The Four Portions of a Stronger Rowing Stroke

When performed properly, rowing can be one of the most effective total body workouts and conditioning modalities. However, there are technical aspects of the stroke that must be accounted for in order to reap all of the benefits that the machine can offer while also maximizing your performance on the erg. Through Darkhorse Rowing and Concept 2, I became a certified Rowing instructor to learn more ways to teach athletes the positions of the stroke necessary to maximize efficiency and to target the correct musculature.
THE CATCH
The “Catch” is the position that makes or breaks the stroke. The posture and position you’re in here will dictate the amount of power you can generate during the next portion, the Drive. Athletes are typically quick to exit this position because of the tightness associated with coiling up your body to create a spring with the greatest amount of potential energy. You should feel tension through your hamstrings, Achilles, and lower back. A head to toe checklist for this position is:

  1. Heels as close to the foot plate as possible
  2. Shins as vertical as possible
  3. Hips behind shoulders
  4. Shoulders relaxed and forward
  5. Arms long and elbows extended
  6. Hold the outside edge of the handle in your fingertips
  7. Head is neutral with eyes on the monitor
THE DRIVE
The Drive is the product of force, acceleration, and distance. Assuming you’ve checked the boxes in the Catch, it is time to uncoil this tension and create some power. Darkhorse Rowing has coined the phrase “Push, don’t pull”. Some may assume that since the stroke appears to be a pulling motion that your arms and back are responsible for generating power. This is incorrect. Imagine pushing the machine away from you. This is where steps 1-3 in the Catch checklist are important. If your heels lift and your hips slide under your shoulders then you are no longer connected and able to engage your hamstrings. This will lead to poor sequencing and a weak acceleration phase.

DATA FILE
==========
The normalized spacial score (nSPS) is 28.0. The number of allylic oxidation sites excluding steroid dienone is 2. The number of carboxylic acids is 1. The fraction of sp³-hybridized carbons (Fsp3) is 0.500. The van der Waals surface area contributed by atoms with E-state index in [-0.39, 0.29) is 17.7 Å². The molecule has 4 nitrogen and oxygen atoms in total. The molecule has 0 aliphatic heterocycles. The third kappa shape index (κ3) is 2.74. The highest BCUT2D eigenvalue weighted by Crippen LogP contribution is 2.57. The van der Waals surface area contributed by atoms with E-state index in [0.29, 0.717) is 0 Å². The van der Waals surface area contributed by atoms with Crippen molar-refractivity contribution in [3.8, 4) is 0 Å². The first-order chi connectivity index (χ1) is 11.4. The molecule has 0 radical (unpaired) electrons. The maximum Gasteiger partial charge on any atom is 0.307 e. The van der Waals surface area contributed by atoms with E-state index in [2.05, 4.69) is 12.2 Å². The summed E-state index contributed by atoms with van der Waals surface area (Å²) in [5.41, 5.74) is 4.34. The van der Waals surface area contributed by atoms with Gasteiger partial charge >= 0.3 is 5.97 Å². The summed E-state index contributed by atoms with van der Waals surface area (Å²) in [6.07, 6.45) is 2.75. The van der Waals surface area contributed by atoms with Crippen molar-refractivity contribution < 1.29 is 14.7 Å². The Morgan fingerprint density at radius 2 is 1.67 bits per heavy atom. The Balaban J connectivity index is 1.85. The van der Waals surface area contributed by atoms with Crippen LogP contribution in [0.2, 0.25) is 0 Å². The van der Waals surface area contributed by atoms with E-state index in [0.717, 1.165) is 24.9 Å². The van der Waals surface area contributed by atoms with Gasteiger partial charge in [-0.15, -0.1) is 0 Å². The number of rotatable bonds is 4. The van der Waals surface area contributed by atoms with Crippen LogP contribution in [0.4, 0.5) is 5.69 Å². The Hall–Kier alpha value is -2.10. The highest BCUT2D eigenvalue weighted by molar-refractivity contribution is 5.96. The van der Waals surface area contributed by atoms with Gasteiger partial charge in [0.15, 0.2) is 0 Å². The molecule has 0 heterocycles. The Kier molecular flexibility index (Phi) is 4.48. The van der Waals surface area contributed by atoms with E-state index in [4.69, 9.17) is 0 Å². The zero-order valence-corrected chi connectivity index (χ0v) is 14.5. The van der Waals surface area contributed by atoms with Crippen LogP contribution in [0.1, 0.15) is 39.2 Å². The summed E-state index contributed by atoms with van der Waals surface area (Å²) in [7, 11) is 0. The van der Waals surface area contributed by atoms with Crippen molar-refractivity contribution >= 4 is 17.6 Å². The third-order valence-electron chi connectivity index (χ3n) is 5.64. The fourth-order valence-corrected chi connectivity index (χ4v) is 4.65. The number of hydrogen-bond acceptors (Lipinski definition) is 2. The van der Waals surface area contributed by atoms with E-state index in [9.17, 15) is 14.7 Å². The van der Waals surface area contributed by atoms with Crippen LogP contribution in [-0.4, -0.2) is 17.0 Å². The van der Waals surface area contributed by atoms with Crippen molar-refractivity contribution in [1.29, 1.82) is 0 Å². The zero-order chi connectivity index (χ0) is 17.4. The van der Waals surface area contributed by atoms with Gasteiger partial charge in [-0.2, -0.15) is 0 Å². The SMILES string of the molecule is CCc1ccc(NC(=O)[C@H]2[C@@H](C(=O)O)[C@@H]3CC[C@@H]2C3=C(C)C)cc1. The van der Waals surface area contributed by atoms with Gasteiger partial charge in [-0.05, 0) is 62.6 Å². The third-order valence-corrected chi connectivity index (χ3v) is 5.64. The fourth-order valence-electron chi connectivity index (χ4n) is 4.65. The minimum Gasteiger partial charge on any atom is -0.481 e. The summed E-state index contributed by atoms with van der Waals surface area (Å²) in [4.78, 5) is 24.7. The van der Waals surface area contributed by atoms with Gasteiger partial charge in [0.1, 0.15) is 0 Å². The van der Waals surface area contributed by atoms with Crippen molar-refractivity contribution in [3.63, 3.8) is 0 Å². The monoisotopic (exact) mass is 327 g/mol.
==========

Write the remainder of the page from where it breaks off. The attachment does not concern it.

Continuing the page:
If you refer back to the Catch, remove the rowing machine from the picture and this position should resemble the bottom of a squat. The first portion of the Drive is to press hard through your mid foot. Once your knees extend while maintaining length through your arms, you enter a position that resembles a hip hinge (think Kettlebell swing). Notice how the arms haven’t done any work yet. The power comes from leg drive, hip swing, and lastly, a bending and pulling of the arms (once your hands reach your knees). Nail your catch position, push the machine away from you, and don’t use your arms until the end of the stroke.

THE RELEASE
When you’ve reached this point, you’ve done all of the “work”. The remainder of the stroke is intended to get you back to the catch as efficiently as possible. The Release is the portion between finishing the pull and returning to a position that is identical to the initiation of the Drive. When you pull the handle towards your rib cage, it does not need to make contact. By striking your sternum, you are decelerating momentum and requiring the use of more energy to get your hands moving again. When the handle moves towards your rib cage at the conclusion of the Drive it immediately pushes away from your body, creating a continuous motion.
THE RECOVERY
As the name implies, the Recovery is the period (albeit brief), to relieve tension and prepare for the next stroke. If you execute the Release correctly, your hands should already be moving back towards the catch. Once the arms are extended to the position in the picture above, the torso hinges forward to an 11 o’clock position followed by the legs coiling into the Catch. If you don’t initiate the Release in this sequential manner, your knees will block the path of the handle and you will be unlikely to find the proper Catch position. Since the legs are the primary mover in the Drive, don’t tax them during the Recovery by rushing to the front of the machine.
Still unsure how this all ties together? We have several drills to encourage these positions. As with any exercise, movement proficiency requires repetition. Understanding of technique encourages better strokes; and better strokes leads to greater efficiency and performance.